We calculated χ2 statistics, t tests, and correlation coefficients to analyze the bivariate associations between each potential predictor variable (anthropometric and psychosocial family characteristics) and the 2 criteria of long-term weight change: success versus failure in weight reduction up to the 12-month follow-up and weight change between the conclusion of treatment and the 12-month follow-up.
We then conducted multivariate (logistic) regression analyses to test the overall statistical significance of the complete set of psychosocial variables (thus controlling for multiple comparisons). We thereby analyzed the β coefficients (and Wald statistics, respectively) to assess the unique contribution of each of the single predictor variables to the prediction of the criterion. The overall procedure is as follows: First, baseline BMI SDS, age, gender of child/adolescent, parental education level, and familial (parents, siblings) obesity were introduced into the regression equation (when these data were significantly associated with the criterion in the bivariate analyses). Thereafter, as a second block, the complete set of psychosocial variables was introduced simultaneously to test whether the set of psychosocial variables significantly predicted the long-term outcome over and above the variables of the first block. The “change statistics” reflect the significance of the unique contribution of this set of variables.
Because of the relatively wide age range of the sample population, we further tested the possibility that age influenced the strength of the associations between the psychosocial variables and the weight loss criteria. Therefore, the interaction effects between age and the psychosocial variables were successively introduced into the regression equation.
Finally, in case of redundant predictors (in comparison with the bivariate association low β coefficient/Wald statistic), a second regression analysis with a stepwise selection procedure was run to identify the best independently contributing predictors.
Prediction of Success Versus Failure in Weight Reduction up to the 12-Month Follow-up (T0 to T2)
To exclude the possibility that the presence of somatic risk factors/diseases (eg, hypertension, dyslipidemia, diabetes, orthopedic problems) affected the success in weight reduction, we analyzed this association. Success versus failure in weight reduction was not significantly associated with presence versus absence of somatic risks/diseases (χ2 = 0.93).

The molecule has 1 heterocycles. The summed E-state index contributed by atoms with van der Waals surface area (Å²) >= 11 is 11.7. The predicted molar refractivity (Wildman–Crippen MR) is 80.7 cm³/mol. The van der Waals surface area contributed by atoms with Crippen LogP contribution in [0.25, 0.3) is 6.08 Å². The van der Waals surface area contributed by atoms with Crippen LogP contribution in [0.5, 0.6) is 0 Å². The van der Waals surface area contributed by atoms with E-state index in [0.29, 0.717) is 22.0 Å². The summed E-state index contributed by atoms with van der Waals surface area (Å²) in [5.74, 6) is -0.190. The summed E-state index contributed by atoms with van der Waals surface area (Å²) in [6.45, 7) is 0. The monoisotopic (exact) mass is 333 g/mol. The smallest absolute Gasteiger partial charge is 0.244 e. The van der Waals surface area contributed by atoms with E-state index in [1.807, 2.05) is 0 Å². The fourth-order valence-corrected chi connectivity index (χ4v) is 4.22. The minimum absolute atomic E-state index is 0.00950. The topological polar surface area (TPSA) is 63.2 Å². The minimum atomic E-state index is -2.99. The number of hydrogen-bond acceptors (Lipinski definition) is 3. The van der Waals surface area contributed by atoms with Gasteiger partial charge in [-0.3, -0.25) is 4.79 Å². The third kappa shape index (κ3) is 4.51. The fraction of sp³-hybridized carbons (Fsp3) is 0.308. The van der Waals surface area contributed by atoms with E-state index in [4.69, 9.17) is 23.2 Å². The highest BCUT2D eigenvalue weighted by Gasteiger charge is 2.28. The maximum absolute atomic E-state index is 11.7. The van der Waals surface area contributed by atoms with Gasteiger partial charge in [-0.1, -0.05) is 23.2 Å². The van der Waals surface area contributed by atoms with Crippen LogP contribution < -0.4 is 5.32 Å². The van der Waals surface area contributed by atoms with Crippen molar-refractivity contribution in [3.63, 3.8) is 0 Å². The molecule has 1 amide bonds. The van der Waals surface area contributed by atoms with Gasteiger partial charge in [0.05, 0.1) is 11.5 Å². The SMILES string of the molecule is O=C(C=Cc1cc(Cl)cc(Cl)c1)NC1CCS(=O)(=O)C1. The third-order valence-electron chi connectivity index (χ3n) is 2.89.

The bivariate associations of the social, anthropometric, and psychosocial variables with the success versus failure criterion are shown in Table 1. Children/adolescents who failed to reduce overweight by more than a 5% BMI-SDS reduction or dropped out of the intervention prematurely significantly differed from successful children/adolescents in age, presence of obese siblings, family adversity, and maternal depression. Specifically, those who failed were older, more often had obese siblings, and more often came from families with more pronounced psychosocial problems; their mothers more often reported depressive symptoms that exceeded the clinical cutoff.
In the logistic regression analysis (Table 2), all at least marginally significant social and family obesity variables (ie, age of index patient, presence versus absence of obese siblings, and maternal obesity) were introduced first to control for their influences. In a second step, the complete set of psychosocial variables was introduced simultaneously to test our hypothesis. The amount of variance uniquely explained by the psychosocial variables proved statistically significant. The Wald statistics of the final model indicated that the presence versus absence of obese siblings explains significant unique variance in the criterion over and above the other variables, whereas the psychosocial variables predict shared variance. The complete model with all predictors proved statistically significant and explains ∼30% of variance. None of the interaction effects between age and the psychosocial variables added significant variance (χ2 between 0.03 and 1.35).
With a second stepwise regression analysis we extracted 2 predictors: presence versus absence of obese siblings and maternal depression. These 2 variables explain significant unique variance of the criterion, which indicates that children with obese siblings and children whose mothers report pronounced depression are at an increased risk of not reducing overweight considerably.
Weight Change Within 12 Months After Program Completion